Christians in possession of libelli or certificates stating that, particularly during the Decian persecution (251–253), they had offered or were willing to offer sacrifice in the prescribed fashion. Copies of the official certificates signed by an imperial commissioner have been discovered in Egypt, though they may have belonged to pagans for whom they posed no moral problem. The term was also applied earlier to requests for pardon (libelli pacis ) given to the lapsi or fallen Christians by incarcerated confessors of the faith demanding that the bishop admit them to reconciliation. Tertullian mentions the practice of the martyrs' granting libelli pacis asking pardon for sinners (Ad mart. 1.6); but he later condemned their misuse (De pud. 22.1–2). The request was based on the notion that the martyrs' sufferings in themselves gave him power to forgive sins, and that the bishop had merely to take note of this fact (cyprian, Epist. 21.3). Cyprian of Carthage strongly opposed this movement (Epist. 27.1–2) while admitting the value of the martyrs' intercessory prayers and sufferings to abbreviate the time of penance for the lapsi, particularly for those seeking reconciliation before death. The practice seems to have been known but early repudiated in Rome; it apparently spread from the Church in North Africa to Egypt and Asia Minor.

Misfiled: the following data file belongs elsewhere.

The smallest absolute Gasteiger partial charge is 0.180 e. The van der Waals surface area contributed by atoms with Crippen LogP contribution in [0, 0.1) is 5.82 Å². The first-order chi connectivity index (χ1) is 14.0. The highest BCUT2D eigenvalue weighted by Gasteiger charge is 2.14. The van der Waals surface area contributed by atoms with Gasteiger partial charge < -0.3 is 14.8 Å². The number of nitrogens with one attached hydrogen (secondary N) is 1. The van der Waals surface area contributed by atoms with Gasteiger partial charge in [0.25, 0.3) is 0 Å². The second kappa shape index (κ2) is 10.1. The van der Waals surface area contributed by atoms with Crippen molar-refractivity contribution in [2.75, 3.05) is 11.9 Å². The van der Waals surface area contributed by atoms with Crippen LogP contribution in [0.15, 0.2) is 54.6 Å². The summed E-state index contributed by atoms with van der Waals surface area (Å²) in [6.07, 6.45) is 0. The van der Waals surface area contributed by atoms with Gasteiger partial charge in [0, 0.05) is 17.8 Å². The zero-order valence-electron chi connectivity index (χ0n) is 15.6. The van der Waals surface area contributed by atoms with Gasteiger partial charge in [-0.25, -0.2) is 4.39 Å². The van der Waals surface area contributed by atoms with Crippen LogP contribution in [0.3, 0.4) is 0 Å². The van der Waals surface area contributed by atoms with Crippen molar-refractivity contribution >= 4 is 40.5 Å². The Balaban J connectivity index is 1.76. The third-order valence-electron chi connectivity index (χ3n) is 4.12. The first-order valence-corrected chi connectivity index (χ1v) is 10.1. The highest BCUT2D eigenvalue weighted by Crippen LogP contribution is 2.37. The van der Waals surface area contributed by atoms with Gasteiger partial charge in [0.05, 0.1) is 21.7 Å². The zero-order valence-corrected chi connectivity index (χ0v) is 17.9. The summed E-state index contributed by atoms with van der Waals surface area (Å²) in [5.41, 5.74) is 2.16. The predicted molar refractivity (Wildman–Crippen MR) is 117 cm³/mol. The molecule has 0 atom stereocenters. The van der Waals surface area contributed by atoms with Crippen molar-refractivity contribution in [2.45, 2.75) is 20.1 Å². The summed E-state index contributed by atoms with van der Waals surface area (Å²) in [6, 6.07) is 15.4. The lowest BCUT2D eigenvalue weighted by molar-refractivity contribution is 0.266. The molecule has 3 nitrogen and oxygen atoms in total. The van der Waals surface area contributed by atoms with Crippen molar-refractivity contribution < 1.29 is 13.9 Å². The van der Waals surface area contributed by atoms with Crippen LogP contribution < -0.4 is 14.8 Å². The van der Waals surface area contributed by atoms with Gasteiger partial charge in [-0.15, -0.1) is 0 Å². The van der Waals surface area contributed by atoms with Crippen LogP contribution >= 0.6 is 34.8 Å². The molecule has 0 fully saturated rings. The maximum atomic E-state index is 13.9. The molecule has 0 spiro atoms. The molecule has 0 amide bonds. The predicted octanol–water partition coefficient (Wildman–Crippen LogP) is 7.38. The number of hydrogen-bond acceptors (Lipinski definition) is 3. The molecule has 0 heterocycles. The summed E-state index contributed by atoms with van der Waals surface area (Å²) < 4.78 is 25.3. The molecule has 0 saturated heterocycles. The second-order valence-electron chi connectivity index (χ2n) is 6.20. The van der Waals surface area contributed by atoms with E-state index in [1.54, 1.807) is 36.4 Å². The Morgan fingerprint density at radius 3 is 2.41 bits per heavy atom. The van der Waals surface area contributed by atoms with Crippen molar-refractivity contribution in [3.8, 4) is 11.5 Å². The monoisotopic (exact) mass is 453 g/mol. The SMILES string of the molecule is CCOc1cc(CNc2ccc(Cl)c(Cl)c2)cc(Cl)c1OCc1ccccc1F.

Bibliography: h. leclercq, Dictionnaire d'archéologie chrétienne et de liturgie (Paris 1907–53) 9.1:78–79. a. d'alÈs, l'Édit de Calliste (Paris 1914). b. poschmann, Paenitentia secunda (Bonn 1940). l. faulhaber, Zeitschrift für katholische Theologie 43 (Vienna 1919) 439–466, 617–657. e. bourque, Histoire de la pénitence-sacrament (Quebec 1947) 88–92, 98–104. j. r. knipfing, "Libelli of the Decian Persecution," Harvard Theological Review 16 (1923) 345–390.